Saturday Reading List

There is quite a lot going on in the virtual reality world...

Via Architectural Digest: Baltimore designer Patrick Sutton has ditched fabric swatches and mood boards for virtual reality. He finds that $5000-$7000 spent on immersive digital renderings by Highrock Studios result in great ROI in the form of quick client decisions.

The Guardian has released a virtual reality dance performance called Celestial Motion, created in part by recording dancers wearing motion capture suits. This is part of The Guardian's ongoing  investments in VR content. 

Via Rutgers University Professor Greg Burdea has started a company based on his research on VR as a form of treatment for elderly patients suffering from cognitive impairments. 

Via tnooz: Mammoth Lakes, California produced a virtual reality promotional video with the hope that the immersive content would create emotional connections. The project outperformed expectations  especially in its ability to offer those with mobility issues the visceral experience of skiing and paragliding for the first time.

Via Geekwire: Seattle startup Onda Origins introduces consumers to coffee growers through virtual reality content, and uses blockchain to ensure a verifiable bean to coffee experience. After seeing their VR tour of a Costa Rican coffee farm, officials at Microsoft's Global Dining Services signed Onda Origins up as a supplier.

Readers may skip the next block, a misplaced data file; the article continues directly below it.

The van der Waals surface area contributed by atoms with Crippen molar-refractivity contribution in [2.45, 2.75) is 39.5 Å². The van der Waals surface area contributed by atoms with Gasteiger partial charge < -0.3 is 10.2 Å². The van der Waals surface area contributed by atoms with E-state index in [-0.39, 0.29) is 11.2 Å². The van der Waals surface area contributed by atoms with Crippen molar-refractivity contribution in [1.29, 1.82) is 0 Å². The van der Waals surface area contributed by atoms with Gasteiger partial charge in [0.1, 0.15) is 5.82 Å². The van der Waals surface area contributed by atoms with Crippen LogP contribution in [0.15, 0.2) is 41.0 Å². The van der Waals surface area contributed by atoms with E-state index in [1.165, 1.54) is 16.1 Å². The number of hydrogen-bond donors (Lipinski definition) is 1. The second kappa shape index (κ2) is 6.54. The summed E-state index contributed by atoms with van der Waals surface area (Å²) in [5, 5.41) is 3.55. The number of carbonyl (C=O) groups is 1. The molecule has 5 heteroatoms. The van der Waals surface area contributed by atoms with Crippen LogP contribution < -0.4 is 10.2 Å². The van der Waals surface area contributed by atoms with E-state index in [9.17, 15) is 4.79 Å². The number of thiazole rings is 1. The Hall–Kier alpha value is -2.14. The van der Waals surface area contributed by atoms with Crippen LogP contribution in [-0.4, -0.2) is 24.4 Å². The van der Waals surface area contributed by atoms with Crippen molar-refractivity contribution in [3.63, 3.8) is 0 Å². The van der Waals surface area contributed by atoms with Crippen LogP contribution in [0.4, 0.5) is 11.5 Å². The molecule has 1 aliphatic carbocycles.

Via Fortune: Did you know that truck driver deaths account for 40% of US worker fatalities? UPS is using virtual reality for driver safety training, as is Linde, a large-scale industrial gas supplier. Considering the 50,000 truck driver shortage, it's also hoped that VR's cool factor can help bring new recruits on board.

Gearbrain interviews London-based VMI Studio, which produces life-like renders of yet-to-be-built apartments: "with a brochure you get people looking for five seconds, but in this you get people playing for half an hour." And coming soon, non-visual stimuli such as sound, temperature changes and smell: "the future of the property marketing suite will be sensory spaces that you can go into...something where you don't just walk around and see the apartment, you smell it."